I’m sure I’m not the only one who has been disappointed by the news regarding Tata Steel.
Britain is part of a global marketplace, which has disadvantages in addition to the many advantages.
The fact is that because of the scale of Chinese production, they are able to produce huge amounts of steel at cut-rate prices.
Here in Great Britain, that benefits our construction sector and makes building houses and other structures more affordable, but Tata’s steel plants have been losing money for quite some time and it’s understandable they are looking for new buyers.
The Government has been taking a very active interest in both our steel plants specifically and the broader issue of Chinese steel being dumped on to our market.
The figures involved are vast: in the space of 2013-2014, China produced more steel in that two-year period than the United Kingdom has produced since 1870.
Demand for steel in Europe has not yet returned to pre-2008 levels, and this sluggish demand, combined with oversupply, has sent prices tumbling.
Working alongside other European countries, the Government imposed anti-dumping measures on certain Chinese steel products, which has had immediate results.
Imports of Chinese wire rods fell from 62,000 tonnes in 2007 to almost nothing after measures were taken in 2009, and the current Government has supported renewal of these measures to at least 2020.
We’ve also backed higher tariffs on Chinese rebar steel, and there are promising signs this is having an effect – for example, imports of rebar in January of this year were down 99 per cent on 2015.
Some have called for nationalisation, but I’m not convinced that’s the best option right now.
False parallels have been drawn to Rolls-Royce, but the fact is that Rolls-Royce always had an extremely marketable aviation engine operation, which made it uniquely suitable for government help.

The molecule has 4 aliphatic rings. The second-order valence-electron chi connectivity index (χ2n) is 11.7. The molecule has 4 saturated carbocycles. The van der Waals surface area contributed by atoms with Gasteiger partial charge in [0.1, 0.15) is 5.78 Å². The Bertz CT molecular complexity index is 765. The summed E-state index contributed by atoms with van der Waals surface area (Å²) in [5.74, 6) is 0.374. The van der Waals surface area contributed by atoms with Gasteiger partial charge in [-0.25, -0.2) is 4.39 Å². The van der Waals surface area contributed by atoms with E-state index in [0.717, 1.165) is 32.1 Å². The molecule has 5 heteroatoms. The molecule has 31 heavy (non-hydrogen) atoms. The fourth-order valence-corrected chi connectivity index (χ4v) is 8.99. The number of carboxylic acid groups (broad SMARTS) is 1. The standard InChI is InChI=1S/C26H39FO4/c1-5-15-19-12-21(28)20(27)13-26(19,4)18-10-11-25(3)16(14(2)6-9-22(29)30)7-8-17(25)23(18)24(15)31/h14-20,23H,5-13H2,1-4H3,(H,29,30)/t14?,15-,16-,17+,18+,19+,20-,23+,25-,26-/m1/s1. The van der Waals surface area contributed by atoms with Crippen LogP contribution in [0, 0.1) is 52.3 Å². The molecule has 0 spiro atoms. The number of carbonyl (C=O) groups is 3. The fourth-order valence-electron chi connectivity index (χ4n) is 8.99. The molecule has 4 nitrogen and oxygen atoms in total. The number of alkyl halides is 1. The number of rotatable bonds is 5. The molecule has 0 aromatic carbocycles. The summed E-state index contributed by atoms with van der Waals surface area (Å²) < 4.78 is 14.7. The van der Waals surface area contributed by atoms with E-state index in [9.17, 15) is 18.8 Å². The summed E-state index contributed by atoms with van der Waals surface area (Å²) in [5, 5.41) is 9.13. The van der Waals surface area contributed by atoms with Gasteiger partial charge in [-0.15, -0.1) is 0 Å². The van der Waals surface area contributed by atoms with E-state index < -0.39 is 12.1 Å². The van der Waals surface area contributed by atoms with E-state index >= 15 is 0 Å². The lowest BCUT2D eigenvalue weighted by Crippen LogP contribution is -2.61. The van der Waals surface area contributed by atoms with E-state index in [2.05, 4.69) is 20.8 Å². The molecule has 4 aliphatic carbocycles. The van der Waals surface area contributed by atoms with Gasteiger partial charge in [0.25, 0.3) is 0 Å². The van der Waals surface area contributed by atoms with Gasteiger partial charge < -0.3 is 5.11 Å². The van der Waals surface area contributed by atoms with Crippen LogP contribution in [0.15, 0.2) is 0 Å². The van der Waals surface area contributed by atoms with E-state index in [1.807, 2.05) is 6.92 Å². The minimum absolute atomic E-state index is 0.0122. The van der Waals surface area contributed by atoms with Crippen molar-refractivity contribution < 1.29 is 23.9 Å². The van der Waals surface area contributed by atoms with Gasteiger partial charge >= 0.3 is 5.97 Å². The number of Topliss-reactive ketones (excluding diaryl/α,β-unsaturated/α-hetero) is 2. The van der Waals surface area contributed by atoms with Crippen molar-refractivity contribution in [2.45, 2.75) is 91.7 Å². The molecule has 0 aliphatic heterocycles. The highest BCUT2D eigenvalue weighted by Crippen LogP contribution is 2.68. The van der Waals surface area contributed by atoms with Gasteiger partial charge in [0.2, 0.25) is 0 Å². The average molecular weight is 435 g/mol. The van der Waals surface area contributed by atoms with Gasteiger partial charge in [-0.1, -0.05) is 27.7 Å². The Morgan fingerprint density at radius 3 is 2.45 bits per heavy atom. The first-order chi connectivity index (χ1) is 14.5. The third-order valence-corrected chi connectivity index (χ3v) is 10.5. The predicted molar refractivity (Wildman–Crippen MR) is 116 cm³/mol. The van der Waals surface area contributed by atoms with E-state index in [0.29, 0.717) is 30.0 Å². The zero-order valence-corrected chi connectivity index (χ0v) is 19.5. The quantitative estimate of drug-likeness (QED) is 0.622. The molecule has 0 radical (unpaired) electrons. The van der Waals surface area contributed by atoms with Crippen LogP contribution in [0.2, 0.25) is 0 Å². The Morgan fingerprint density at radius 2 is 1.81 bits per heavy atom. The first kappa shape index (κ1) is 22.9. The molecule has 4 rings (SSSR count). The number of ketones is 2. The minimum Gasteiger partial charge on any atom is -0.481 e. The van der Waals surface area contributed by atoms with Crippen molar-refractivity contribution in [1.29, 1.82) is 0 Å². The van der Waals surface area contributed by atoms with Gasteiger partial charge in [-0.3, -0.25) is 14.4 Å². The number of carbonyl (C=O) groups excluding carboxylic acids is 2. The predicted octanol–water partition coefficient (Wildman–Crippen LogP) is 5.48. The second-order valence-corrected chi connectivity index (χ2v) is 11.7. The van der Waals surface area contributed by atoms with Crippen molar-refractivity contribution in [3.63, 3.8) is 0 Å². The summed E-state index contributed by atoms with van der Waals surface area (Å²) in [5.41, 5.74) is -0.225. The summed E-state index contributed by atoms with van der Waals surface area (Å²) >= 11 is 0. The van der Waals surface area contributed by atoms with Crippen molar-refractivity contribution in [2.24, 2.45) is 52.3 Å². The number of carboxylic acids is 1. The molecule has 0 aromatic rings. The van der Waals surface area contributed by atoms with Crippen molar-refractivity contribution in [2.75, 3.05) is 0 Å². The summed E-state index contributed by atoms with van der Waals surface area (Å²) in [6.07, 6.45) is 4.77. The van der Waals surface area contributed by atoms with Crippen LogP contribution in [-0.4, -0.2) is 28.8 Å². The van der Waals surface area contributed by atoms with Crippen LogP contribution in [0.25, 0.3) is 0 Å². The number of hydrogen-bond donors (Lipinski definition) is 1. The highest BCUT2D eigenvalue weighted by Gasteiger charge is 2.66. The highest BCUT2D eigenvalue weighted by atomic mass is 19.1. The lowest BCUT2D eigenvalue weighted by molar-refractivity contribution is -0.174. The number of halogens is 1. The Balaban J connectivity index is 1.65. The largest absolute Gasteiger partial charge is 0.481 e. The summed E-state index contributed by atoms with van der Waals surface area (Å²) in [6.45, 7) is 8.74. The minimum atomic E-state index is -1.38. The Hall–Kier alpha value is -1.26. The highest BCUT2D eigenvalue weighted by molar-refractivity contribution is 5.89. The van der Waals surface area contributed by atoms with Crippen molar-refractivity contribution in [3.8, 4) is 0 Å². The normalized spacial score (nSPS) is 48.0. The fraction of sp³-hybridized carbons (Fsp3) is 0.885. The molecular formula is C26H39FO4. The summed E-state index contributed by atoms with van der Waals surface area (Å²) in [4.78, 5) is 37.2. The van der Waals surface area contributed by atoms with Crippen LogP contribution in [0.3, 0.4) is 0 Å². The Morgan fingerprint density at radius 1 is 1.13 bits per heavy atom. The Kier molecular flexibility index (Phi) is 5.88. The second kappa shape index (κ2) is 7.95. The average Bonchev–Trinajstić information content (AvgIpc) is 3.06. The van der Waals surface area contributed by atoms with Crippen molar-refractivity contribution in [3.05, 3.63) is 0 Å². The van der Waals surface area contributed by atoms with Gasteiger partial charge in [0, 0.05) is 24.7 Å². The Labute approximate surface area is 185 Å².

Still, the Government is keeping all options open and, following Tata’s announcement, the Prime Minister chaired a meeting of all relevant ministers to ensure the Government is doing everything feasible to ensure a successful sale.
Business Secretary Sajid Javid has visited Port Talbot again to speak with management, unions and workers, and his conversations with Tata have convinced them to keep the plant going while it is up for sale.
There will be no simple solutions, but the Government is doing what it can to help.
Here in our part of Lincolnshire, we can take pride that the first career college for construction is to open in September right here in Gainsborough.
This college is a new concept, which will see industry shaping education to ensure that our young people have the skills needed to compete in the workforce today.
With youth unemployment tumbling since the Conservatives entered government in 2010, skills training now tied to industry needs, and a huge rise in apprenticeships, the Government has been laying solid foundations for the economy of the future to be built upon, and I’m delighted to see this take off right in our own back garden.
Sir Edward Leigh MP